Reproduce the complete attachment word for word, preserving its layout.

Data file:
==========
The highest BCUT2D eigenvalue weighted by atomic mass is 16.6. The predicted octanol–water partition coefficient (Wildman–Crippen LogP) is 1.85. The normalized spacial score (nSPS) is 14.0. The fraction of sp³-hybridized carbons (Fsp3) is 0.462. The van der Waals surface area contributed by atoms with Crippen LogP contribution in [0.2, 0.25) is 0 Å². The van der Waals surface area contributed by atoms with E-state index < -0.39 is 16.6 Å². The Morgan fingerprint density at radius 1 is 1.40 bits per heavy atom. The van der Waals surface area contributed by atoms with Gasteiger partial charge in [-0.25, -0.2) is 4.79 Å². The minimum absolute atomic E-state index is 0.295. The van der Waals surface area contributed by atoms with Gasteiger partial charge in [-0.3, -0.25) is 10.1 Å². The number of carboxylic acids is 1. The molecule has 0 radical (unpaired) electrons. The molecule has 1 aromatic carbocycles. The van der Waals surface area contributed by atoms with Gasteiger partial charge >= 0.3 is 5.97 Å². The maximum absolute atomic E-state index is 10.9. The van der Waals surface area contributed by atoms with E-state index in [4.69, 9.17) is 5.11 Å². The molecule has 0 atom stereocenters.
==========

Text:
The highest BCUT2D eigenvalue weighted by atomic mass is 16.6. The predicted octanol–water partition coefficient (Wildman–Crippen LogP) is 1.85. The normalized spacial score (nSPS) is 14.0. The fraction of sp³-hybridized carbons (Fsp3) is 0.462. The van der Waals surface area contributed by atoms with Crippen LogP contribution in [0.2, 0.25) is 0 Å². The van der Waals surface area contributed by atoms with E-state index < -0.39 is 16.6 Å². The Morgan fingerprint density at radius 1 is 1.40 bits per heavy atom. The van der Waals surface area contributed by atoms with Gasteiger partial charge in [-0.25, -0.2) is 4.79 Å². The minimum absolute atomic E-state index is 0.295. The van der Waals surface area contributed by atoms with Gasteiger partial charge in [-0.3, -0.25) is 10.1 Å². The number of carboxylic acids is 1. The molecule has 0 radical (unpaired) electrons. The molecule has 1 aromatic carbocycles. The van der Waals surface area contributed by atoms with Gasteiger partial charge >= 0.3 is 5.97 Å². The maximum absolute atomic E-state index is 10.9. The van der Waals surface area contributed by atoms with E-state index in [4.69, 9.17) is 5.11 Å². The molecule has 0 atom stereocenters.